Ginn & Co is the oldest unmerged law firm in Cambridge, having provided bespoke legal advice to individuals, businesses and college institutions for 140 years.
Our history could fill a space much larger than the one you are looking at, but here are a few highlights.
Samuel Reuben Ginn, the son of a St Ives solicitor, established the practice in Alexandra Street, Petty Cury.
He distinguished himself as a solicitor and was appointed to several important civic roles. He was elected to serve St Matthew's Ward in 1891 for the Liberal Party and was Mayor of Cambridge from 1897 to 1898. He was a Deputy Lieutenant of Cambridgeshire and a Justice of the Peace. During the First World War, he administered the Prince of Wales' National Relief Fund. He was also Lord of the Manors of Fen Ditton, Harston and Haslingfield, and Farcet in Huntingdonshire.
Samuel Ginn moved his practice to new offices at 64 St Andrew's Street and was appointed solicitor to the Cambridge Street Tramway Company. In 1880, he succeeded in obtaining parliamentary approval for the Company to extend the tramway system.
George Alfred Matthew joined Samuel Ginn to form the partnership of Ginn & Matthew, and the firm moved next door to number 63. Matthew had attended St John's College, Cambridge, and served as President of the Cambridgeshire Law Society. He was married to Norah Eaden Lilley, the daughter of the proprietor of the well-known Cambridge Department Store, W. Eaden Lilley & Co, for whom the firm acted.
Ginn & Matthew continued to attract more business clients. We acted on behalf of Chivers & Sons – jam makers of Histon, Hudson's Cambridge and Pampisford Breweries Ltd.
Hudson's owned many of Cambridge's popular pubs some of which still exist today, and in 1898 Samuel Ginn assisted them in obtaining a £75,000 secured loan.
Geoffrey Garland Goodman, a law graduate of Pembroke College, Cambridge, joined the partnership. He remained a partner for 47 years until his death in 1950, and had the difficult task of guiding the firm through the terrible events of both World Wars.
We assisted William Unwin of Histon in forming his company that became the world-famous Unwins Seeds.
After returning to work from the Christmas festivities, George Matthew died suddenly in his office aged 49. We changed the name of the practice to Ginn & Co.
Dennis Barton Ginn, Samuel's son, was admitted as a partner after completing his law degree at Trinity Hall, Cambridge. Shortly after, John Edward Few who had read law at King's College, Cambridge, was admitted as a partner. Few had built up a reputation for his knowledge of Agricultural Law and lectured at the University.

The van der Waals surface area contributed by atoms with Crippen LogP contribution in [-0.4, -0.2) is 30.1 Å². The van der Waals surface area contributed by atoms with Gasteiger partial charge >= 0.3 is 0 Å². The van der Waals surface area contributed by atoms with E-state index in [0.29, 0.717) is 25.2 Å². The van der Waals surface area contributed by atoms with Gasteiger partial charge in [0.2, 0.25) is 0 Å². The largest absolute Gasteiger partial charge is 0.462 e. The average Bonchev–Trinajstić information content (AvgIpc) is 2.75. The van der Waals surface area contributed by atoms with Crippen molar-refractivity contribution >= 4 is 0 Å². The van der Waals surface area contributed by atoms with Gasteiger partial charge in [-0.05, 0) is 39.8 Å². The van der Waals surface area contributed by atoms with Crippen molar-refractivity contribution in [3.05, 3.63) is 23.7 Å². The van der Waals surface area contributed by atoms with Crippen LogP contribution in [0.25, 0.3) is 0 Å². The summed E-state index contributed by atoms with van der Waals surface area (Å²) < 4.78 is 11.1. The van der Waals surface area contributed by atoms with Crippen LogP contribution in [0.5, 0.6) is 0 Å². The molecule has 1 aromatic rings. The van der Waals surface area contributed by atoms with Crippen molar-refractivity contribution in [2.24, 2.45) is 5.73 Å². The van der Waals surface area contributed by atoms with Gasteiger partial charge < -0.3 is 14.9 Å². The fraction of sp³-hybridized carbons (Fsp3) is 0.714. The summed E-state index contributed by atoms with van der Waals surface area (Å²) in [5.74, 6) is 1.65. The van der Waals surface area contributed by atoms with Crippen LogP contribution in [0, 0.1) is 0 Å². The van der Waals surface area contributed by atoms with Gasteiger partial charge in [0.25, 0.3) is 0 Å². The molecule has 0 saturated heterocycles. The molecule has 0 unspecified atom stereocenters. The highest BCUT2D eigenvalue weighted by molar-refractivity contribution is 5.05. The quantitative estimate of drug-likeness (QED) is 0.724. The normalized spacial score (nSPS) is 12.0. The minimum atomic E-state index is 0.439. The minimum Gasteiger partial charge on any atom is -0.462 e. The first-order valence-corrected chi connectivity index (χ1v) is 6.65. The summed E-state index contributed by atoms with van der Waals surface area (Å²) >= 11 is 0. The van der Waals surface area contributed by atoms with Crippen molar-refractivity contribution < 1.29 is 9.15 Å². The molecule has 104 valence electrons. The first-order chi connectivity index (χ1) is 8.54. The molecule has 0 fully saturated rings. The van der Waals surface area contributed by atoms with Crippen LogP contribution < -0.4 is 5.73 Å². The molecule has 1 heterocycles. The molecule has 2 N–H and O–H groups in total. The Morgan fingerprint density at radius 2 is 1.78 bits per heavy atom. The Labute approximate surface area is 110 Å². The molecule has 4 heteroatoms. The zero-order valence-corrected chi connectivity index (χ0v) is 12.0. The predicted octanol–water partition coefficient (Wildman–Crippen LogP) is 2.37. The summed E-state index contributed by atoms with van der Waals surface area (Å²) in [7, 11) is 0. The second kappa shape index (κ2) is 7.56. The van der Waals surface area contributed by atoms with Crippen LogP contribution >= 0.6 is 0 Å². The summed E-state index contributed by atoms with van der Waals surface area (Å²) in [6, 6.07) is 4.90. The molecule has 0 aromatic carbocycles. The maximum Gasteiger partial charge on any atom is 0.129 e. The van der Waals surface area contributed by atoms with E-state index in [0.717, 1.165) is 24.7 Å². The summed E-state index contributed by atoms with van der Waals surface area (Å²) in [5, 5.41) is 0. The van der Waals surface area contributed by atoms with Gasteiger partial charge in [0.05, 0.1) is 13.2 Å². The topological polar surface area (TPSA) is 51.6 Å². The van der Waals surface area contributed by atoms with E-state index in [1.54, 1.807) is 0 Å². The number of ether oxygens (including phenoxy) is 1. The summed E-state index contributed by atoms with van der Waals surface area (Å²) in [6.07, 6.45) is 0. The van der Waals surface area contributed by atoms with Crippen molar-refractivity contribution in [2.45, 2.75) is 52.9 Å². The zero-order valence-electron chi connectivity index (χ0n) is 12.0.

During the First World War, Captain Dennis Barton Ginn served in Dardanelles at the battle of Gallipoli and in Egypt, Palestine and France.
In June 1919, Few left the partnership to form his own practice.
Dennis Barton Ginn's second son, Benjamin Dennis Skelton Ginn, was born. He went on to become Major ‘Skelly’ Ginn, who used his electrical engineering skills to help mastermind some of the most daring escape attempts from Colditz and other German prisoner of war camps during the Second World War.
Our founder, Samuel Reuben Ginn, died aged 82, leaving an estate valued at some £5.5 million today with 150 acres of land in Huntingdonshire. He rewarded his loyal clerks at the firm with a bequest of £200 each, around £12,000 today. Dennis Barton Ginn succeeded his father as senior partner until his own death in 1938 aged 59.
Samuel Marsland Ginn, took over the mantle as partner. Like his father, he had read law at Trinity Hall, Cambridge. Shortly after becoming a partner, he served in the Second World War.
On 3 December 1944, Major Samuel Marsland Ginn was killed in action, aged 32, at Venray in the Netherlands. He was the last Ginn to work at the firm.
Eric John Gipson Wright became a partner. He was from March in the Isle of Ely, and had been articled to Geoffrey Garland Goodman in 1930. Eric and Geoffrey expanded the firm after the War, and relocated our offices to the newly built neo-Georgian, Sidney House on Sussex Street – where we still work today.
Ginn & Co instructed Donald Keating QC in the famous Mitchell v East Anglia Regional Health Board Administration case. They won the case, which at 239-days-long still features in the Guinness book of Records as the longest commercial arbitration.
Mr Clive Nicholas Lane was admitted as a partner and remained till 2001, when he was appointed to the judiciary. In 2009 the Lord Chancellor, The Right Honourable Jack Straw MP, appointed him to be a Senior Immigration Judge of the Asylum and Immigration Tribunal.
Ginn & Co was awarded Lexcel accreditation which is the legal quality mark awarded by the Law Society.
The firm secures victory in the Supreme Court in the case of Hayes v Willoughby where our client was the victim of an irrational harraser.
List of partners from 1873
Samuel Reuben Ginn (1873–1932)
George Alfred Matthew (1882–1905)
Geoffrey Garland Goodman (1903–1950)
Denis Barton Ginn (1906–1938)
John Edward Few (1907–1919)
Samuel Marsland Ginn (1938–1944) Killed in action
Eric John Gipson Wright (1939–1971)
Geoffrey Edwin Smart (1951–1989)
David James Tempest Miller (1961–1990)
James Andrew Holme (1974–2000)
Clive Nicholas Lane (1987–2001)
Jill Hinton Jones (1991–2006)
Madeline Barham (2001– )
Jonathan Peter Copper (2001– )